Thirty-four hospital buildings in England have concrete roofs so unstable they could collapse at any moment, ministers have admitted.
The revelation has sparked renewed fears that ceilings in affected hospitals could suddenly collapse, injuring staff and patients, and calls for urgent action to address the problem.
Maria Caulfield, a health minister, made the disclosure in a written response to a parliamentary question from Daisy Cooper, the health spokesperson for the Liberal Democrats.
Caulfield said investigations conducted by the NHS found that 34 buildings belonging to 16 different health facilities contain reinforced autoclaved aerated concrete (RACC), which one hospital chief has compared to a “chocolate aero bar”. RACC was widely used in hospital and school construction in the 1960s, 1970s and 1980s, but has a lifespan of 30 years and is now causing serious problems.
In 2020, Simon Corben, NHS England director of estates, stated that RAAC planks posed a “significant safety risk” because their age meant they could fall without warning.
Caulfield’s admission means more NHS facilities are at risk from RAAC than previously thought. So far, 13 trusts were believed to have been affected, but the minister estimated that number to be 16. Her response did not identify the 16 trusts involved and did not specify how many of the “34 buildings with RAAC planks” were hospitals in which patients were treated.
However, the identities of some of the hospitals involved are already known, including Hinchingbrooke in Cambridgeshire, Frimley Park in Surrey and Airedale in Yorkshire.
“It’s just inconceivable that patients are being treated in buildings that are at risk of collapsing,” said Ed Davey, the Lib Dem leader. “From record waiting lists to crumbling hospital roofs, patients are paying the price of years of conservative neglect of our NHS.”
Several hospitals now have to use steel supports to hold up roofs to reduce the risk. One – the Queen Elizabeth in King’s Lynn, near Conservative leadership candidate Liz Truss’s constituency in southwest Norfolk – is currently deploying no fewer than 1,500 supports.
In a televised debate with her rival Rishi Sunak last month, Truss expressed concern about the large number of hospitals in England experiencing major structural problems. “I’m afraid some of our hospitals are falling apart. The Queen Elizabeth in King’s Lynn, near me – parts of the hospital are propped up on stilts. That’s not good enough for patients across the NHS,” she said.
Caroline Shaw, the hospital’s director, told the Sunday Times last month that “the roof is like an aero chocolate bar. There are bubbles in the concrete and we check it daily to make sure those bubbles don’t break and the roof doesn’t come down. It really is a ticking time bomb.”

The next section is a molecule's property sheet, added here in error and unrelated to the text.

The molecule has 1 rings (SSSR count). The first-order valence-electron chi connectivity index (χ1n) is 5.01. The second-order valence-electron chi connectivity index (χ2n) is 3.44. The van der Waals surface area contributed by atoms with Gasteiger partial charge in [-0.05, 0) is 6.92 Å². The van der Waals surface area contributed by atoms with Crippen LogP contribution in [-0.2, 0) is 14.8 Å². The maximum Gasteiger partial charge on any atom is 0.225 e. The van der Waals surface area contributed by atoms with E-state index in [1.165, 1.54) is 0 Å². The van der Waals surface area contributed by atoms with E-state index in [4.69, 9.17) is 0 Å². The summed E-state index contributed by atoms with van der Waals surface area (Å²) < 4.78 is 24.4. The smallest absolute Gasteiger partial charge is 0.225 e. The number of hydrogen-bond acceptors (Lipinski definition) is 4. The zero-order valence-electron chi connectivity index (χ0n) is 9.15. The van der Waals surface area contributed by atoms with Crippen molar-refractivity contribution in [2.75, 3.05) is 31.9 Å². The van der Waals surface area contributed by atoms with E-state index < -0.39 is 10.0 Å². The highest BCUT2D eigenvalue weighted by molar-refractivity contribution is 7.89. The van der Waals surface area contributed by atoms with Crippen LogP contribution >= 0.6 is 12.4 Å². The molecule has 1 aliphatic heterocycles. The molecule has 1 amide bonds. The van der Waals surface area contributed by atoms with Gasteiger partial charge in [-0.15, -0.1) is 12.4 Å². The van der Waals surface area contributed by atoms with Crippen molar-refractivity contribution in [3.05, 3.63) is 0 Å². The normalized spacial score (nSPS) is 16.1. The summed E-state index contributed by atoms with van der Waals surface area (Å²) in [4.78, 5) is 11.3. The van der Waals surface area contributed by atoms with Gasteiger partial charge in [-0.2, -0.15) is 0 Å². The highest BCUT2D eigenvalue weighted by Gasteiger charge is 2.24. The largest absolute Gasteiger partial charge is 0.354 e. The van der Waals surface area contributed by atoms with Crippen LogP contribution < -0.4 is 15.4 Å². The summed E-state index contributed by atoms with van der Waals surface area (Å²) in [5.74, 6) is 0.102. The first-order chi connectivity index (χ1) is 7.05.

She added: “For patients laying in bed and seeing these props, it feels quite unsafe.” The hospital had to evacuate patients from its intensive care unit last year and move some to hospitals 40 miles away, fearing the roof could collapse.
But Davey pointed out that Truss had been a member of recent governments that had resisted pleas from NHS leaders for a major increase in the agency’s capital budget to allow for an overhaul of the aging, sometimes dangerously deficient estate.
“It is outrageous that Liz Truss openly refers to the fact that her local hospital in her constituency is equipped with these roofs, despite being in a cabinet and being a high-ranking member of successive Conservative governments. This government’s failed NHS record of record waiting times and crumbling hospitals is also its record of failure,” he said.
Last year, a whistleblower at West Suffolk Hospital, which also has RACC boards, revealed to the BBC that it had commissioned a law firm to assess the risk on charges of corporate manslaughter if a sudden collapse of the roof proved fatal. to be.
Hinchingbrooke last year banned patients weighing more than 19 bricks from undergoing surgery in two of his operating rooms in case the floor became too heavy.
Pippa Heylings, a Lib Dem councilor in Cambridgeshire, said: “We want to see a health minister at our local hospital this week to see for ourselves and finally take urgent action.”
In her response, Caulfield told Cooper that the Department of Health and Social Care (DHSC) had earmarked £110 million “to reduce immediate risk” and that trusts would receive £575 million more to help. However, several of the affected trusts say it would be cheaper to build a new hospital than rebuild one packed with RACC.
A DHSC spokesperson said: “We are taking action to improve health infrastructure across the country and have provided over £4bn to trusts to support local priorities – including maintaining and refurbishing their buildings – and have raised over £685 million set aside to directly address issues related to the use of RAAC in the NHS estate.
“By 2030, we will have 40 new hospitals that will provide state-of-the-art facilities to ensure world-class healthcare for NHS patients and staff by replacing aging infrastructure.”